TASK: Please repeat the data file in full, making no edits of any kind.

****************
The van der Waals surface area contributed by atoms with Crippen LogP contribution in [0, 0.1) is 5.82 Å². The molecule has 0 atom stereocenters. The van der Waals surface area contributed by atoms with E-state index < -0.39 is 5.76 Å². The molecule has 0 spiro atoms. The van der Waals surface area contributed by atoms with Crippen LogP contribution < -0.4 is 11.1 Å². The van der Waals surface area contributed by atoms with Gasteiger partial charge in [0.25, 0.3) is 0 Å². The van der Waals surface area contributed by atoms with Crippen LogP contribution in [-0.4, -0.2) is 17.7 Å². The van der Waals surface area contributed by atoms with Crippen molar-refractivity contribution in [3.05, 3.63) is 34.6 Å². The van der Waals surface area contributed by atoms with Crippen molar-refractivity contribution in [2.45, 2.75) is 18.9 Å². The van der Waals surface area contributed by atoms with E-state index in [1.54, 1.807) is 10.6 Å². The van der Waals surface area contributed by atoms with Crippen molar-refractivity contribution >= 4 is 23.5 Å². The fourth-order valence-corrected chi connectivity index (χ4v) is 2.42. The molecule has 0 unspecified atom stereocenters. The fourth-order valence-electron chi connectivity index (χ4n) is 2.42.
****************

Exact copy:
The van der Waals surface area contributed by atoms with Crippen LogP contribution in [0, 0.1) is 5.82 Å². The molecule has 0 atom stereocenters. The van der Waals surface area contributed by atoms with E-state index < -0.39 is 5.76 Å². The molecule has 0 spiro atoms. The van der Waals surface area contributed by atoms with Crippen LogP contribution < -0.4 is 11.1 Å². The van der Waals surface area contributed by atoms with Gasteiger partial charge in [0.25, 0.3) is 0 Å². The van der Waals surface area contributed by atoms with Crippen LogP contribution in [-0.4, -0.2) is 17.7 Å². The van der Waals surface area contributed by atoms with Crippen molar-refractivity contribution in [3.05, 3.63) is 34.6 Å². The van der Waals surface area contributed by atoms with Crippen molar-refractivity contribution in [2.45, 2.75) is 18.9 Å². The van der Waals surface area contributed by atoms with E-state index in [1.54, 1.807) is 10.6 Å². The van der Waals surface area contributed by atoms with Crippen molar-refractivity contribution >= 4 is 23.5 Å². The fourth-order valence-corrected chi connectivity index (χ4v) is 2.42. The molecule has 0 unspecified atom stereocenters. The fourth-order valence-electron chi connectivity index (χ4n) is 2.42.